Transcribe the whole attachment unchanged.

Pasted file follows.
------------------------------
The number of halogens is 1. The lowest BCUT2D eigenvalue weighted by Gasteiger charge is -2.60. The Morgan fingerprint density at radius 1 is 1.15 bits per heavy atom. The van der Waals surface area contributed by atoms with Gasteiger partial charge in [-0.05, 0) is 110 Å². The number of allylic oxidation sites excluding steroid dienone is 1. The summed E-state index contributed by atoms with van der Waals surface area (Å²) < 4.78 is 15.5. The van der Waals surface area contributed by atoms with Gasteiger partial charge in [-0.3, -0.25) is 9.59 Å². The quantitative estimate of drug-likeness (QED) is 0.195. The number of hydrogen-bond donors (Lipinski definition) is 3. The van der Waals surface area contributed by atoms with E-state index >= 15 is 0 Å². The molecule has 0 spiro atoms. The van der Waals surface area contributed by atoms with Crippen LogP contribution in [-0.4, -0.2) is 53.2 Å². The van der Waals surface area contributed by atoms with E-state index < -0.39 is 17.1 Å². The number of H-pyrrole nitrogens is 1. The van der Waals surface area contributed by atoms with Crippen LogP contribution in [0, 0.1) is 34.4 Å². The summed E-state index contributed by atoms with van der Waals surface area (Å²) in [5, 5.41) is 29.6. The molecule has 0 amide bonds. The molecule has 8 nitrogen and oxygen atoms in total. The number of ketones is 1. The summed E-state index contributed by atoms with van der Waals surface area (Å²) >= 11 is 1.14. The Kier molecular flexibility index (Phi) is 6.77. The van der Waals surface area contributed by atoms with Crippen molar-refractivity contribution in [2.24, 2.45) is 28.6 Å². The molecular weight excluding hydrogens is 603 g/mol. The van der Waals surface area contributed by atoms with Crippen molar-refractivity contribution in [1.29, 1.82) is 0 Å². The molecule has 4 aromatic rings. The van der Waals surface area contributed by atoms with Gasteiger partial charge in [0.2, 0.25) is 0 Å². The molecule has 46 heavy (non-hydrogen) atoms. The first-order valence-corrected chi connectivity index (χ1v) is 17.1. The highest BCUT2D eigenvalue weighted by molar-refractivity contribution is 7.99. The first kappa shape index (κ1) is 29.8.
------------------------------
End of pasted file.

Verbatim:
The number of halogens is 1. The lowest BCUT2D eigenvalue weighted by Gasteiger charge is -2.60. The Morgan fingerprint density at radius 1 is 1.15 bits per heavy atom. The van der Waals surface area contributed by atoms with Gasteiger partial charge in [-0.05, 0) is 110 Å². The number of allylic oxidation sites excluding steroid dienone is 1. The summed E-state index contributed by atoms with van der Waals surface area (Å²) < 4.78 is 15.5. The van der Waals surface area contributed by atoms with Gasteiger partial charge in [-0.3, -0.25) is 9.59 Å². The quantitative estimate of drug-likeness (QED) is 0.195. The number of hydrogen-bond donors (Lipinski definition) is 3. The van der Waals surface area contributed by atoms with E-state index >= 15 is 0 Å². The molecule has 0 spiro atoms. The van der Waals surface area contributed by atoms with Crippen LogP contribution in [-0.4, -0.2) is 53.2 Å². The van der Waals surface area contributed by atoms with E-state index < -0.39 is 17.1 Å². The number of H-pyrrole nitrogens is 1. The van der Waals surface area contributed by atoms with Crippen LogP contribution in [0, 0.1) is 34.4 Å². The summed E-state index contributed by atoms with van der Waals surface area (Å²) in [5, 5.41) is 29.6. The molecule has 0 amide bonds. The molecule has 8 nitrogen and oxygen atoms in total. The number of ketones is 1. The summed E-state index contributed by atoms with van der Waals surface area (Å²) >= 11 is 1.14. The Kier molecular flexibility index (Phi) is 6.77. The van der Waals surface area contributed by atoms with Crippen molar-refractivity contribution in [2.24, 2.45) is 28.6 Å². The molecular weight excluding hydrogens is 603 g/mol. The van der Waals surface area contributed by atoms with Crippen molar-refractivity contribution in [1.29, 1.82) is 0 Å². The molecule has 4 aromatic rings. The van der Waals surface area contributed by atoms with Gasteiger partial charge in [0.2, 0.25) is 0 Å². The molecule has 46 heavy (non-hydrogen) atoms. The first-order valence-corrected chi connectivity index (χ1v) is 17.1. The highest BCUT2D eigenvalue weighted by molar-refractivity contribution is 7.99. The first kappa shape index (κ1) is 29.8.